You are using AVCHD footage... you should keep your project under an hour... or even less. Make sure any photos are down-ressed to the frame size.
If you are exporting standard definition it will probaby solve a lot of problems if you convert your footage to standard definition, Your long export times are because PE7 is resizing every high definition frame down to standard definition. So by converting to standard definition your export times will be quicker and the program will be more stable. Obviously it will take time to convert your files.
Paul has addressed your Assets. For your error messages, one thing missing from your system description is your Virtual Memory (Page File) setup, with size, location and how it's managed by Windows. Another bit of info is how your HDD's are utilized, i.e. OS and programs only on C:\, media, Project and Scratch Disks on D:\, plus your HDD's connections, i.e. SATA II w/ onboard controller chip. These can all be contributing factors.
For Registry errors, you likely have corruption in your Windows Registry. I use CCleaner to handle any Registry problems. There are other similar programs available.
To help track down some of these issues, you might find help in this ARTICLE.
PS also note that Rendering speed is dependent on the CODEC's used (both to work with the media and also to Export to), the CPU and the Duration of the Project. Speaking of Duration of Project, your 6 hr. opus will require ~ 80GB just for the file. The necessary working files for PE will possibly be double that, while the Transcoding/Export is going on. Here, your I/O sub-system will come into play as data transfer rates need to be fairly high also. If it's also trying to manage the Page File, things can give.
Thanks for all the Help!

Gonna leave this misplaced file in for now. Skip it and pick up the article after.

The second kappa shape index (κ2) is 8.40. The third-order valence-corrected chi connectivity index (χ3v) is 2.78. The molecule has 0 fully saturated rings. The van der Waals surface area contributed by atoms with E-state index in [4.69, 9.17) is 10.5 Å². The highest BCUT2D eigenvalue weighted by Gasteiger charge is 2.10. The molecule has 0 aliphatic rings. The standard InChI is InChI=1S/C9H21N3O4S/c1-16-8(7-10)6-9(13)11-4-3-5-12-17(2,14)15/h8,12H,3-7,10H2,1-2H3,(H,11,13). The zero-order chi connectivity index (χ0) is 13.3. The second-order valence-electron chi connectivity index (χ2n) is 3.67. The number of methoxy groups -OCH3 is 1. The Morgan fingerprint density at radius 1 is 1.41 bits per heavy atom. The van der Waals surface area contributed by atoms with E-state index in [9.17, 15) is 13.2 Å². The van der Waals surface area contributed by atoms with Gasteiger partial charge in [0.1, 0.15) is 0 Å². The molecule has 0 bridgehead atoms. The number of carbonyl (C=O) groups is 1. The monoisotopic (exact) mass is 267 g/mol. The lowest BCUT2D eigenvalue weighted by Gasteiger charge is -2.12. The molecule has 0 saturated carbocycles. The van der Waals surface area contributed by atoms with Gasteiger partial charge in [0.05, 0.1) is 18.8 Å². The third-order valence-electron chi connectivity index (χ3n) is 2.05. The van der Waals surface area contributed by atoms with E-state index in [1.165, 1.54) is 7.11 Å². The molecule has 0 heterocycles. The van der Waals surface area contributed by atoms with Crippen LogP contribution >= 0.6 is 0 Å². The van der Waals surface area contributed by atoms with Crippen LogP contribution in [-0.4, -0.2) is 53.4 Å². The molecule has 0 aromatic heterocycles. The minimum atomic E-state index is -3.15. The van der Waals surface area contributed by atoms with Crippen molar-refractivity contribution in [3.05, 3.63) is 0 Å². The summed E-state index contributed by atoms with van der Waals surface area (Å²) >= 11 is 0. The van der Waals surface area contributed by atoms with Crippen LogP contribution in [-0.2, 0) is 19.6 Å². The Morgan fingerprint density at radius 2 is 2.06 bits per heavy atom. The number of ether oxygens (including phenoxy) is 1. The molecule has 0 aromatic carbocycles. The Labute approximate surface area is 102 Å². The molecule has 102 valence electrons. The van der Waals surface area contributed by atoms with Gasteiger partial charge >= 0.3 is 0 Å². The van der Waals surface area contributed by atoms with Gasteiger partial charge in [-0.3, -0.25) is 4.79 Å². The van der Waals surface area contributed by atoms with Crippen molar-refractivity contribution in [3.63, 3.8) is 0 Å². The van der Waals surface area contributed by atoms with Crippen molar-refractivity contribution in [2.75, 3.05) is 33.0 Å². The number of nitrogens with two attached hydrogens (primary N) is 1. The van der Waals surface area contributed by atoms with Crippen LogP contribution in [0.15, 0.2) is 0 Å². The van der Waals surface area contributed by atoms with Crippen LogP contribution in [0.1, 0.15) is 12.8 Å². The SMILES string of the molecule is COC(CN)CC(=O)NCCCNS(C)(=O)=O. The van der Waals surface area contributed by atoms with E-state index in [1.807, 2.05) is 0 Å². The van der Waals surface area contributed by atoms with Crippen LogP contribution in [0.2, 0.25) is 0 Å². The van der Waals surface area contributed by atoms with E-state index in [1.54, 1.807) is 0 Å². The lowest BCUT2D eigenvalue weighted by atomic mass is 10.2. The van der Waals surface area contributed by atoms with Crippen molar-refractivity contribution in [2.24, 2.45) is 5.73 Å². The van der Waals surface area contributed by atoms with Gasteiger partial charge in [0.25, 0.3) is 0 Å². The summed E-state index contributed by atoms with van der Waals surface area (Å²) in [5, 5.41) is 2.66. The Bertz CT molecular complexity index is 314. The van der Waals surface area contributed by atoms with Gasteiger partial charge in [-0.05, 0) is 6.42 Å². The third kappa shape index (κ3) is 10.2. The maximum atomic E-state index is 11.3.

Unfortunately I am unable to keep my footage under an hour in most cases. When I am working with larger amounts of footage, as in the 6 hour files, I will typically shoot in the lower qualities that the camera allows for such as SP and LP, and will convert the footage to standard def accordingly. I raerly use photos.
The Virtual Memory setup changes as I go, often I will start out at 1500 and then be somewhere near the 3050 ball park. Yes my OS and programs are on my C:\ drive. The media, projects, and Scratch Disks are set on my 1 TB SATA drive.
I will say that there is something odd that occurs. Whenever I try and set the cache to the SATA drive, it will revert back to the C:/ drive. I have minimal working space available on my C drive, which is why I send everything to the TB. I’m imagining this is part of the problem. When I set the cache, it will take the entire time the window is open. But upon closing and reopening the window it will have reverted back to the C drive, for just the cache, nothing else. I guess this could mean I haven’t really set everything as correctly as I thought I did when creating the file.
I think when everything was said and done my 6H opus created 137GB folder. The TB SATA drive that I mostly work off of has a 7200 RPM transfer speed.
I read the thread that was suggested to me. And now I have another question in relation to it. I have for the life of me been trying to install Vista SP2, and it refuses to install. I’ve been going back and forth with the wonderful service representatives, and so far no dice. I do realize that I am asking a lot of the software in general. However how much weight does the numerous failed install attempts of SP2 have on the running of pre? Is this signifying more than what meets the eye?
I do similar with a couple of large Projects. Everything regarding the Projects are on 2TB FW-800 externals, and I swap between my laptop and my workstation. The big difference is that I have 3x 200GB HDD's on the laptop and 2 are almost always empty. The workstation has 6x 1TB's and usually 4 are nearly always empty.
Have not heard of any SP-2 installation problems, but I mostly read the Adobe fora, so all I have to go on, is what Adobe users are experiencing. Could well be problems that others are having, but they're not posting to anything Adobe.
Vista can corrupt, preventing you from updating. This is a very bad thing.
The solution is to put the Vista installation disk into your drive and do a repair install.
The good news: I've done it. It usually fixes everything (including funky behavior like you're seeing) and in most cases it won't affect the stuff that's on your hard drive.
The bad news: It is essentially a re-installation of the operating system so, once you're done, you'll need to go to Windows Update several times to get all of the updates (often rebooting between updates).
I used to get your Display error with my x1650 card. There are several different possibilites to fix this issue, most required being able to get into the advanced bios setup. For me I had to up my voltage to resolve the issue. A google on the problem will give many things to try. I hope this helps.